We have an embarrassment of riches when it comes to the number of ways we can move data between Macs. You can send files via AirDrop, attach them to an email message, put them in a Messages conversation, turn on and connect via File Sharing, or use Dropbox or iCloud Drive as an intermediary, to name just a few of the more obvious approaches.
But what if you have a lot of data—say tens or even hundreds of gigabytes—to transfer from one Mac to another? The techniques listed above might work, but it could be slow if you don’t run out of space. If you had an external hard drive with sufficient free space handy, you could copy all the data to it from one Mac and then copy the data back off to another Mac. To cut the copy time in half, though, try Target Disk Mode instead.
What Is Target Disk Mode?
Target Disk Mode is a special boot mode that enables nearly any Mac to behave like an external hard drive for another Mac. You can connect the Macs using Thunderbolt 3, USB-C, Thunderbolt 2, or FireWire. If connecting two Macs of a different generation you can use adapters, such as Apple’s Thunderbolt 3 to Thunderbolt 2 adapter or the FireWire 800 to Thunderbolt 1/2 adapter. Or even use both adapters if needed to get from FireWire to Thunderbolt 3.
Target Disk Mode is nearly universal, easy to set up, and one of the fastest methods of moving files between Macs. Let’s unpack that statement:
- Nearly universal: Nearly every Mac sold in the last two decades supports Target Disk Mode, so chances are it will work with any Mac you might have.
- Easy setup: Because Apple has baked Target Disk Mode into the Mac firmware, the version of macOS is irrelevant. There’s no software to configure. Putting a Mac into Target Disk Mode merely requires holding down the T key during boot or clicking a button in the Startup Disk preference pane.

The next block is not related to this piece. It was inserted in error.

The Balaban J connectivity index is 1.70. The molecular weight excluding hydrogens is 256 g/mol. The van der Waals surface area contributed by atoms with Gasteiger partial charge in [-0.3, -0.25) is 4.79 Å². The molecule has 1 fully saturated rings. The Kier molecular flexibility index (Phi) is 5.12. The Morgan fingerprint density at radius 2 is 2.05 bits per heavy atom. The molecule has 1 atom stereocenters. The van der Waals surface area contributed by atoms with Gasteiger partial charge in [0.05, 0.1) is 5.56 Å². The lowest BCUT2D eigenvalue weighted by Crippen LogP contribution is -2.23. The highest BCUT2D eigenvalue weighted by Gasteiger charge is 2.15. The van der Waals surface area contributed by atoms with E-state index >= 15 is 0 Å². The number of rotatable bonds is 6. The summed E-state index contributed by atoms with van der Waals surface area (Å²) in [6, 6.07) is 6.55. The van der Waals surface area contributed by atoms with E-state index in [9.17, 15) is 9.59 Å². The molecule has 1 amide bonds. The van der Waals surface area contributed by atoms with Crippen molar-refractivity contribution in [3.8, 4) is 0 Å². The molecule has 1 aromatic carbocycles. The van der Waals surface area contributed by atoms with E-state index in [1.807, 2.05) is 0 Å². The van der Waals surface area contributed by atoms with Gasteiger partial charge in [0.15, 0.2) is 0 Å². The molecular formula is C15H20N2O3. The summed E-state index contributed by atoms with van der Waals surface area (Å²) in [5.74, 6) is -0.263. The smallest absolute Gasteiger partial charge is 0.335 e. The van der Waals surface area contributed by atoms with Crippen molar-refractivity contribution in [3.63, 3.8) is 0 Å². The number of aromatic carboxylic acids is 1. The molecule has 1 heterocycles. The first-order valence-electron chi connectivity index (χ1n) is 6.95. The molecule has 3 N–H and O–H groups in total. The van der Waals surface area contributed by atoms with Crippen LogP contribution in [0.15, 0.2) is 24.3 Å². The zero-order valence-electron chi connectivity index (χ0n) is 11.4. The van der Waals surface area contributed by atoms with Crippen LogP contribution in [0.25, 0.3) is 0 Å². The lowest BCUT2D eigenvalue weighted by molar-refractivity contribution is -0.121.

- Speed: Because Target Disk Mode on modern Macs relies on a Thunderbolt connection, and you’re connecting one Mac directly to another, you’ll get the fastest transfer speeds in the fewest steps.
You can also use Target Disk Mode on an old Mac to set up a new Mac using Migration Assistant, repair its drive using Disk Utility, or possibly even boot another Mac with it. Booting one Mac from another in Target Disk Mode works best if the two Macs are of the same model and vintage and are running the same version of macOS, but it might work even if those facts aren’t true.
To use Target Disk Mode to copy data between Macs, follow these steps:
- On the source Mac, either:
- Restart the Mac, and once it starts booting, hold down the T key until you see the Target Disk Mode screen with a floating Thunderbolt logo.
- Open System Preferences > Startup Disk, click the lock button and enter your administrator credentials, click Target Disk Mode, and then click Restart.
- Connect the source Mac to the destination Mac with an appropriate cable. The source Mac’s drive appears on the destination Mac’s Desktop like an external hard drive. (If the source Mac is running macOS 10.15 Catalina, two drives will appear on the destination Mac’s Desktop: DriveName and DriveName – Data. The first is Catalina’s system volume; you’ll find all your files and folders on the Data volume.)
- Move or copy files as desired.
- When you’re done, eject the drive and then press and hold the power button on the source Mac for a few seconds to shut it down.
If you have hundreds of gigabytes to transfer and either of your Macs is a notebook, it’s best to connect it to power to avoid draining the battery before the copy finishes.
Two things can complicate putting a Mac into Target Disk Mode: FileVault and a firmware password. Both are easily worked around so long as you know the password:
- If the Mac is encrypted with FileVault, hold down the T key at startup like normal, but then enter the administrator password for that Mac to complete the switch to Target Disk Mode.
- If the Mac has a firmware password, press the Option key while the Mac is starting up and enter the firmware password when prompted. Then press the T key to continue booting in Target Disk Mode.
Also, the Apple USB-C Charge Cable that comes with the power adapter for the MacBook, MacBook Air, and MacBook Pro models doesn’t support data transfer, so if that’s the cable you were planning to use, sorry, but you’ll need to buy a real Thunderbolt or USB-C cable.
Despite these small caveats, Target Disk Mode is one of the unsung innovations that has made Macs easier to use for decades, and it’s well worth keeping in mind whenever you need to move lots of data between machines.
(Featured image by Adam Engst)